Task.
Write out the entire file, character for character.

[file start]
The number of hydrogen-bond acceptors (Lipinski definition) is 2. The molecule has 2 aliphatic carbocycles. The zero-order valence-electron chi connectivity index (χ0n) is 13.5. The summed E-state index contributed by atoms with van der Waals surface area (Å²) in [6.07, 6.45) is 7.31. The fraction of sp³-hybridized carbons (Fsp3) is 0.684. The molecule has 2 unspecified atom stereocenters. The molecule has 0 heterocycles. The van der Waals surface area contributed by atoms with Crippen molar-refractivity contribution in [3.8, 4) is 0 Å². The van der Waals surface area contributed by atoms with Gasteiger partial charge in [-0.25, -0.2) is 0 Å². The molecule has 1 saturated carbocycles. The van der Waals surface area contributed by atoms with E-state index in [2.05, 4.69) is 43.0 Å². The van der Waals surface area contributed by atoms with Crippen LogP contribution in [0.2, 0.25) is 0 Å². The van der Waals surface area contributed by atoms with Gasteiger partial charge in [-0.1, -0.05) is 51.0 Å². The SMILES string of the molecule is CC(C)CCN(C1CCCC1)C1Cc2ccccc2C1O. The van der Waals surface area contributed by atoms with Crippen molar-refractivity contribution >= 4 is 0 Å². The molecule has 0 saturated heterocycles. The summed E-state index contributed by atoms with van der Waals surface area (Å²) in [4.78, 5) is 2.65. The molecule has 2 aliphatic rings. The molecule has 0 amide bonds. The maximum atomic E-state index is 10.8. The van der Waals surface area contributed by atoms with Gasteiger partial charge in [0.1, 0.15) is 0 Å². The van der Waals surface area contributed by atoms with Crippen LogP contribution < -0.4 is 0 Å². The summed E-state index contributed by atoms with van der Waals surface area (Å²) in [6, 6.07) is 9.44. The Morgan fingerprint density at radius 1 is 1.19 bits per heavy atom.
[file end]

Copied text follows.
The number of hydrogen-bond acceptors (Lipinski definition) is 2. The molecule has 2 aliphatic carbocycles. The zero-order valence-electron chi connectivity index (χ0n) is 13.5. The summed E-state index contributed by atoms with van der Waals surface area (Å²) in [6.07, 6.45) is 7.31. The fraction of sp³-hybridized carbons (Fsp3) is 0.684. The molecule has 2 unspecified atom stereocenters. The molecule has 0 heterocycles. The van der Waals surface area contributed by atoms with Crippen molar-refractivity contribution in [3.8, 4) is 0 Å². The van der Waals surface area contributed by atoms with Gasteiger partial charge in [-0.25, -0.2) is 0 Å². The molecule has 1 saturated carbocycles. The van der Waals surface area contributed by atoms with E-state index in [2.05, 4.69) is 43.0 Å². The van der Waals surface area contributed by atoms with Crippen LogP contribution in [0.2, 0.25) is 0 Å². The van der Waals surface area contributed by atoms with Gasteiger partial charge in [-0.1, -0.05) is 51.0 Å². The SMILES string of the molecule is CC(C)CCN(C1CCCC1)C1Cc2ccccc2C1O. The van der Waals surface area contributed by atoms with Crippen molar-refractivity contribution >= 4 is 0 Å². The molecule has 0 saturated heterocycles. The summed E-state index contributed by atoms with van der Waals surface area (Å²) in [4.78, 5) is 2.65. The molecule has 2 aliphatic rings. The molecule has 0 amide bonds. The maximum atomic E-state index is 10.8. The van der Waals surface area contributed by atoms with Gasteiger partial charge in [0.1, 0.15) is 0 Å². The van der Waals surface area contributed by atoms with Crippen LogP contribution < -0.4 is 0 Å². The summed E-state index contributed by atoms with van der Waals surface area (Å²) in [6, 6.07) is 9.44. The Morgan fingerprint density at radius 1 is 1.19 bits per heavy atom.